When I was headmaster of Boston Arts Academy (BAA) I used to say to my graduating seniors that the success of our school would be measured by the number of BAA alumni that took their place in positions of influence in our community. That has come true. BAA alumni are working as musicians, actors, dancers, artists of all kinds. They are making new work and developing new art forms every day. Alumni are also working in health fields, as inventors and designers and as educators and activists. Yesterday, I had the opportunity to work with BAA alum Jay Cottle at MassVOTE where he runs a civic leadership program for high school students.
These young advocates-in-training come from high schools around Boston, charter, district, exam as well as METCO and parochial schools. They spend time learning about civics, the importance of political engagement, how to work with people with differing opinions and, most important, how to identify and pursue their passions. I was one of their last guest speakers of the summer.
For about an hour they fired questions at me (and they listened carefully to the answers).. They were curious about whether I had imagined what my future would look when I first started in education. They also wanted to know why I started writing books. We discussed how I felt institutional racism has affected education and whether I felt my work was political. They asked about alternative assessment and how I dealt with failure as a leader. They wanted to define school reform with me in a way that made sense to their realities. The depth and specificity of their questions was both intriguing and inspiring. At one point I asked how they had generated such thoughtful questions and the young people all looked at Jay. He is their inspiring leader. And that made me so proud.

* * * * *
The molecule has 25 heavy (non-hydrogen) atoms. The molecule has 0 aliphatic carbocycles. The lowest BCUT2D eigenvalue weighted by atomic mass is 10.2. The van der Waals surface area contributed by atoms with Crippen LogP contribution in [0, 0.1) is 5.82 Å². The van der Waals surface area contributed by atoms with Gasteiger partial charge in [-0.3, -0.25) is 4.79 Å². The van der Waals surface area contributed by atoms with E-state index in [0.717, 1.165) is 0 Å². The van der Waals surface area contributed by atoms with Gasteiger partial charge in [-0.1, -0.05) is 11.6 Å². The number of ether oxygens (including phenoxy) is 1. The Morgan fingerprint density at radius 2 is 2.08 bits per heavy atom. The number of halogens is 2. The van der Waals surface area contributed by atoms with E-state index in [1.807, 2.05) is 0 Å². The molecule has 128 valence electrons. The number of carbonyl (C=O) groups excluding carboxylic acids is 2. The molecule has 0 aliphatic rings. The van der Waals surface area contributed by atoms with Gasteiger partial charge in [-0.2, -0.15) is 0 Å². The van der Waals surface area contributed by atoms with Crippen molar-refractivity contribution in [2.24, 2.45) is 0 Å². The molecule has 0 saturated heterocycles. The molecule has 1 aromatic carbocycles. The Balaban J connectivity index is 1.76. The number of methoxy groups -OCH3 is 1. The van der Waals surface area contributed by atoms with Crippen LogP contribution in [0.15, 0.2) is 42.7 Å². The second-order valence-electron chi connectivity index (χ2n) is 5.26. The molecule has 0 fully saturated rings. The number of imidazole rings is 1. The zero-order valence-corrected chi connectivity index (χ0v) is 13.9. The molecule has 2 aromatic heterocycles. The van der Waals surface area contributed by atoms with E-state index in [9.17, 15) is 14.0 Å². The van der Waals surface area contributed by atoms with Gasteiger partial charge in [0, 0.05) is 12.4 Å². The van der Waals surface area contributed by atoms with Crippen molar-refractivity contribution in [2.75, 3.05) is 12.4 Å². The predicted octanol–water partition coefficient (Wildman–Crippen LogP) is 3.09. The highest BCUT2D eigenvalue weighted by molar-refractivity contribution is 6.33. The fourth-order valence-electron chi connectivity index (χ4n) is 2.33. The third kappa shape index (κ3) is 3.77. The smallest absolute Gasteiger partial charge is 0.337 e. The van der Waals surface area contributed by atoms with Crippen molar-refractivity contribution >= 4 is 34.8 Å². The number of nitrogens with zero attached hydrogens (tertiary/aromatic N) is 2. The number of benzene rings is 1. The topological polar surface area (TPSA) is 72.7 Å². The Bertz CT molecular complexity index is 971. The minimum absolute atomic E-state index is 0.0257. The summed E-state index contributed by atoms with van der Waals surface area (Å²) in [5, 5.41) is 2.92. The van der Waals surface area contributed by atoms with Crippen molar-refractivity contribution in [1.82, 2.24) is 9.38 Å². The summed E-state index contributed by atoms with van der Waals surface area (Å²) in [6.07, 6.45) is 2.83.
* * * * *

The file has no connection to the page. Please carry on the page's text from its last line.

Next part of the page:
Then, the students shared their passions with me. They are working on projects related to gentrification, homelessness, gang violence and immigration—all issues that have affected them and their community in profound and often negative ways. These young people give me enormous faith that our city can solve some of the most intractable problems facing it. I left so proud of the education that BAA has given its students. Jay, like so many others, is leading the way! I hope to visit MassVOTE again in the future and I hope I can see these young people in action in their schools.
Thank you to Jay Cottle and MassVote for this wonderful opportunity to get to know your students.